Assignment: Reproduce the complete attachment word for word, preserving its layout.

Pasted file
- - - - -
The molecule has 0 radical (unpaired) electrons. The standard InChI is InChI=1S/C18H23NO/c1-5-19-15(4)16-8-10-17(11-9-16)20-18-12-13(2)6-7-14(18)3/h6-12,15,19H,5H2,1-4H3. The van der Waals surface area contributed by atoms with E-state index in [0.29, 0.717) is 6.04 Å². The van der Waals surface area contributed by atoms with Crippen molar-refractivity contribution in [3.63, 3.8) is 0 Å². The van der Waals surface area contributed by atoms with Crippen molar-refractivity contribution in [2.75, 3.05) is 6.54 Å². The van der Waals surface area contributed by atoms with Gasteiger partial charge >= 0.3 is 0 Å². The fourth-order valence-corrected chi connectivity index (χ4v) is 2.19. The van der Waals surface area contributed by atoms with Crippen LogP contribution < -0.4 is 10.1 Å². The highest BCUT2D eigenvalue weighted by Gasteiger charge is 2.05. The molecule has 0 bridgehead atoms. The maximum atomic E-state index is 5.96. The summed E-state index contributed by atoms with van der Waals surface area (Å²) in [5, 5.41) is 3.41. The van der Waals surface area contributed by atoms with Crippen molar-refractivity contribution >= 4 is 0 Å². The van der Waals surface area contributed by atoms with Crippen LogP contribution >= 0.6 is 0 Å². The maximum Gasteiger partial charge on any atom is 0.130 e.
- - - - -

The molecule has 0 radical (unpaired) electrons. The standard InChI is InChI=1S/C18H23NO/c1-5-19-15(4)16-8-10-17(11-9-16)20-18-12-13(2)6-7-14(18)3/h6-12,15,19H,5H2,1-4H3. The van der Waals surface area contributed by atoms with E-state index in [0.29, 0.717) is 6.04 Å². The van der Waals surface area contributed by atoms with Crippen molar-refractivity contribution in [3.63, 3.8) is 0 Å². The van der Waals surface area contributed by atoms with Crippen molar-refractivity contribution in [2.75, 3.05) is 6.54 Å². The van der Waals surface area contributed by atoms with Gasteiger partial charge >= 0.3 is 0 Å². The fourth-order valence-corrected chi connectivity index (χ4v) is 2.19. The van der Waals surface area contributed by atoms with Crippen LogP contribution < -0.4 is 10.1 Å². The highest BCUT2D eigenvalue weighted by Gasteiger charge is 2.05. The molecule has 0 bridgehead atoms. The maximum atomic E-state index is 5.96. The summed E-state index contributed by atoms with van der Waals surface area (Å²) in [5, 5.41) is 3.41. The van der Waals surface area contributed by atoms with Crippen molar-refractivity contribution >= 4 is 0 Å². The van der Waals surface area contributed by atoms with Crippen LogP contribution >= 0.6 is 0 Å². The maximum Gasteiger partial charge on any atom is 0.130 e.